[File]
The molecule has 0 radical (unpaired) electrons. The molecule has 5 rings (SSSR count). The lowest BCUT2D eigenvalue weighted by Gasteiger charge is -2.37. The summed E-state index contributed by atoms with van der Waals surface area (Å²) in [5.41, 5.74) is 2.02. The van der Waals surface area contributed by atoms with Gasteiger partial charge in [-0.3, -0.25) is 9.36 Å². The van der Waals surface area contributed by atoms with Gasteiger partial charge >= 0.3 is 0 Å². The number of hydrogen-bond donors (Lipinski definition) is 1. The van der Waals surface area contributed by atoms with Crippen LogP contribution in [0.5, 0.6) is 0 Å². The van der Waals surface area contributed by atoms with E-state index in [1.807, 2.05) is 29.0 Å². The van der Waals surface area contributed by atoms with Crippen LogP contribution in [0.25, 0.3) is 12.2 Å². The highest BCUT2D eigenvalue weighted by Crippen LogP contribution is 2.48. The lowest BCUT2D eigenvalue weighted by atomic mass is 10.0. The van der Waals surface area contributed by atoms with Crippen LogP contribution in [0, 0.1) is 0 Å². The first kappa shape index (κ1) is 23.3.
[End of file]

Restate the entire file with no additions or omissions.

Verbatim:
The molecule has 0 radical (unpaired) electrons. The molecule has 5 rings (SSSR count). The lowest BCUT2D eigenvalue weighted by Gasteiger charge is -2.37. The summed E-state index contributed by atoms with van der Waals surface area (Å²) in [5.41, 5.74) is 2.02. The van der Waals surface area contributed by atoms with Gasteiger partial charge in [-0.3, -0.25) is 9.36 Å². The van der Waals surface area contributed by atoms with Gasteiger partial charge >= 0.3 is 0 Å². The number of hydrogen-bond donors (Lipinski definition) is 1. The van der Waals surface area contributed by atoms with Crippen LogP contribution in [0.5, 0.6) is 0 Å². The van der Waals surface area contributed by atoms with E-state index in [1.807, 2.05) is 29.0 Å². The van der Waals surface area contributed by atoms with Crippen LogP contribution in [0.25, 0.3) is 12.2 Å². The highest BCUT2D eigenvalue weighted by Crippen LogP contribution is 2.48. The lowest BCUT2D eigenvalue weighted by atomic mass is 10.0. The van der Waals surface area contributed by atoms with Crippen LogP contribution in [0, 0.1) is 0 Å². The first kappa shape index (κ1) is 23.3.